Brian Goslow

Welcome to our Eleventh Anniversary Issue with special thanks to our readers and advertisers, all of the galleries, museums, artists and publicists we have worked with and, especially, our devoted writers whose hard work has filled our pages.

It would be an understatement to say the past few months have been an emotional rollercoaster for those living in the United States, and this has seemed especially true for its artists.

Some are addressing their emotions directly through artworks whose message needs no interpretation; others need the solitude now, more than ever, of a canvas or large installation piece to escape the everyday discourse.

We’ve attempted to address these feelings in compiling this issue, which continues our tradition of using the annual issue to introduce a group of artists previously not featured in these pages — including Connecticut sculptor Brian Walters, whom I’ve been trying to showcase for some time now and who is profiled by Kristin Nord — which we’re calling, “Eleven for Our Eleventh.”

This issue opens with a special pair of “Cornered” interviews conducted by Lanoue Gallery’s Gina Fraone with Syrian-born Mohamad Hafez, who addresses the recent tragedies suffered in his homeland through his artwork, and Congressman Seth Moulton, whose office is sponsoring the showing of Hafez’s work at Lanoue as well as the Christopher Brodigan Gallery at Groton School.

Fraone’s piece is complemented by Greg Morell’s profile of Harriet Diamond, whose “Driven from Their Homes” sculptures are intended to capture the feeling of being a refugee forced to escape their home country with what few possessions they can take; they’re are on view this March at Northampton’s Oxbow Gallery.

South Korea-born Dartmouth professor Soo Sunny Park has been establishing a name for herself both nationally and internationally, with recent shows at New Britain Museum of American Art and the Sharjah Art Museum in the United Arab Emirates; Donna Dodson puts the spotlight on her “BioLath” exhibition on view through August 6 at the Currier Museum of Art in Manchester, New Hampshire, which promises to be one of the highlights of the region’s 2017 schedule.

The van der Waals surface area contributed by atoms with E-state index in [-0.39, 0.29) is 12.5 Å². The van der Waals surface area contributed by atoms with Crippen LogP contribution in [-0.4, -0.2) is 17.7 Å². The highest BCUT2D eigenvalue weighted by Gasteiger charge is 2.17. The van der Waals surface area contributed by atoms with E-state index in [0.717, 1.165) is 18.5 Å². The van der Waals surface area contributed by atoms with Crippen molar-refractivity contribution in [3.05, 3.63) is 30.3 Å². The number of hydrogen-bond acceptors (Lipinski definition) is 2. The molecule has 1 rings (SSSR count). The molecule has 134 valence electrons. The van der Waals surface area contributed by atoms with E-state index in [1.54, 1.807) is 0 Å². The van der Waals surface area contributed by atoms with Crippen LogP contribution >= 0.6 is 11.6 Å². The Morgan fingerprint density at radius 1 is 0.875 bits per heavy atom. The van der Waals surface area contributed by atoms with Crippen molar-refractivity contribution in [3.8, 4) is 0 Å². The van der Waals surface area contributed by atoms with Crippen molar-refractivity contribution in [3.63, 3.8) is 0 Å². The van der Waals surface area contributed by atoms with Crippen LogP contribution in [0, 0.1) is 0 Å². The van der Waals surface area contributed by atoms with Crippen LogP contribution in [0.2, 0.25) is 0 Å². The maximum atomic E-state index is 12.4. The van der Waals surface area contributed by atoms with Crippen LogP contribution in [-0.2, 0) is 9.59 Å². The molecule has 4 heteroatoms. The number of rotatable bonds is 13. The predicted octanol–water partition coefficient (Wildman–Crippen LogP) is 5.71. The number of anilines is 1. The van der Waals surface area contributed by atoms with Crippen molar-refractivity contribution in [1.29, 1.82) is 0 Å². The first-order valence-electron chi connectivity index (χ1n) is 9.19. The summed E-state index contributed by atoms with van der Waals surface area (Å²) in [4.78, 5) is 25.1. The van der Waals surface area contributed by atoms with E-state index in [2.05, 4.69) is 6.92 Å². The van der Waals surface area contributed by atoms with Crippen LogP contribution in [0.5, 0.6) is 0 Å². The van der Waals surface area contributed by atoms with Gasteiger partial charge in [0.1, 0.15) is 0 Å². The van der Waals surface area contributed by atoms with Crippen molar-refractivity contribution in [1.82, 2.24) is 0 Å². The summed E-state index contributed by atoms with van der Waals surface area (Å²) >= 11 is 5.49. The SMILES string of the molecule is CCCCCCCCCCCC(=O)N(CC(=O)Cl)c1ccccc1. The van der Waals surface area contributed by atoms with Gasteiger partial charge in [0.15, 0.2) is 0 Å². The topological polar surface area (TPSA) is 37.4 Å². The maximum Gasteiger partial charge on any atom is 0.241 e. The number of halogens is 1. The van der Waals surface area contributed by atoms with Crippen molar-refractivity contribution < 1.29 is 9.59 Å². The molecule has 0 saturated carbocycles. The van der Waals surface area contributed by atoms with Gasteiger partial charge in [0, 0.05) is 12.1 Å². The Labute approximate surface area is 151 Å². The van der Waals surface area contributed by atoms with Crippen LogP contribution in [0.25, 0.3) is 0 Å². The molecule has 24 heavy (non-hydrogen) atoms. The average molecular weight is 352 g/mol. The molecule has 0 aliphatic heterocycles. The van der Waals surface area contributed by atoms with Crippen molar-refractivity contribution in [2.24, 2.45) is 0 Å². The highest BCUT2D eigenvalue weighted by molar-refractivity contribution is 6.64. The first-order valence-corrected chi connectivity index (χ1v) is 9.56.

Elizabeth Michelman visited the studio of Iran-born artist Roya Amigh, who earned her MFA at Boston University, to talk about her nomadic installations, which Michelman writes, “fold into a carry-on bag, but their whispers can fill a room.”

Nancy Nesvet traveled to Galerie Lelong in New York City to interview Krzysztof Wodiczko, director of the School of Planning and Architecture at Harvard University, about his career and working with his Harvard students. Wodiczko’s installations have played an important role in speaking out against injustice here and around the world.

Molly Hamill visited Endicott College to review an exhibition of photographs by faculty members Maria Cusumano and Mark Towner taken during a recent trip to India. The bright colors of “Om Tat Sat: Reflections from Mumbai to Kolkata” will warm up your late winter day and also provide insight into the minds of two artists documenting a vacation while pondering its place as art.

Lisa Mikulski, who returns to these pages after four years in Sweden, interviews Haiti-born Duken Delpe, whose recyclable and found object creations are headed for Art Olympia in Tokyo, Japan, and this year’s South Shore Indie Music Festival; his work can currently be seen at Boston’s Liquid Art House and W Hotel. She also previewed the Copley Society of Art’s “Shaken and Stirred: 2017 Winter Members Show.”